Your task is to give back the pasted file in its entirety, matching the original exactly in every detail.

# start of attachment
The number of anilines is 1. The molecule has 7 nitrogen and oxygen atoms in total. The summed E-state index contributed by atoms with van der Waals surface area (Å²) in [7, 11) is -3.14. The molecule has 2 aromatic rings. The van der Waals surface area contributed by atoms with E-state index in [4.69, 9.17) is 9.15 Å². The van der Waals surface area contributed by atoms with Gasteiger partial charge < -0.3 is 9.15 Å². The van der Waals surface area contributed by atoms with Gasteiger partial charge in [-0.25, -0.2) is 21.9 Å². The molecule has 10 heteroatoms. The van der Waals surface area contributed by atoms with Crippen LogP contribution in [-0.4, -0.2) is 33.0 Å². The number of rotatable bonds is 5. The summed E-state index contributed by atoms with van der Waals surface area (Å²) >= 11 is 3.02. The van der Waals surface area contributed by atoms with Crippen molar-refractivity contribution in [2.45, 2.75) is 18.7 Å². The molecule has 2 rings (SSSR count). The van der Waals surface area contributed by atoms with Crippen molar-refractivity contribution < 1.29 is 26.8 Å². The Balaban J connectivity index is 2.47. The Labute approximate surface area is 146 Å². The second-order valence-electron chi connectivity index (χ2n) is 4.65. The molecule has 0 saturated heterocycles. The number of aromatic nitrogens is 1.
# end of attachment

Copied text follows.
The number of anilines is 1. The molecule has 7 nitrogen and oxygen atoms in total. The summed E-state index contributed by atoms with van der Waals surface area (Å²) in [7, 11) is -3.14. The molecule has 2 aromatic rings. The van der Waals surface area contributed by atoms with E-state index in [4.69, 9.17) is 9.15 Å². The van der Waals surface area contributed by atoms with Gasteiger partial charge < -0.3 is 9.15 Å². The van der Waals surface area contributed by atoms with Gasteiger partial charge in [-0.25, -0.2) is 21.9 Å². The molecule has 10 heteroatoms. The van der Waals surface area contributed by atoms with Crippen LogP contribution in [-0.4, -0.2) is 33.0 Å². The number of rotatable bonds is 5. The summed E-state index contributed by atoms with van der Waals surface area (Å²) >= 11 is 3.02. The van der Waals surface area contributed by atoms with Crippen molar-refractivity contribution in [2.45, 2.75) is 18.7 Å². The molecule has 2 rings (SSSR count). The van der Waals surface area contributed by atoms with Crippen molar-refractivity contribution < 1.29 is 26.8 Å². The Balaban J connectivity index is 2.47. The Labute approximate surface area is 146 Å². The second-order valence-electron chi connectivity index (χ2n) is 4.65. The molecule has 0 saturated heterocycles. The number of aromatic nitrogens is 1.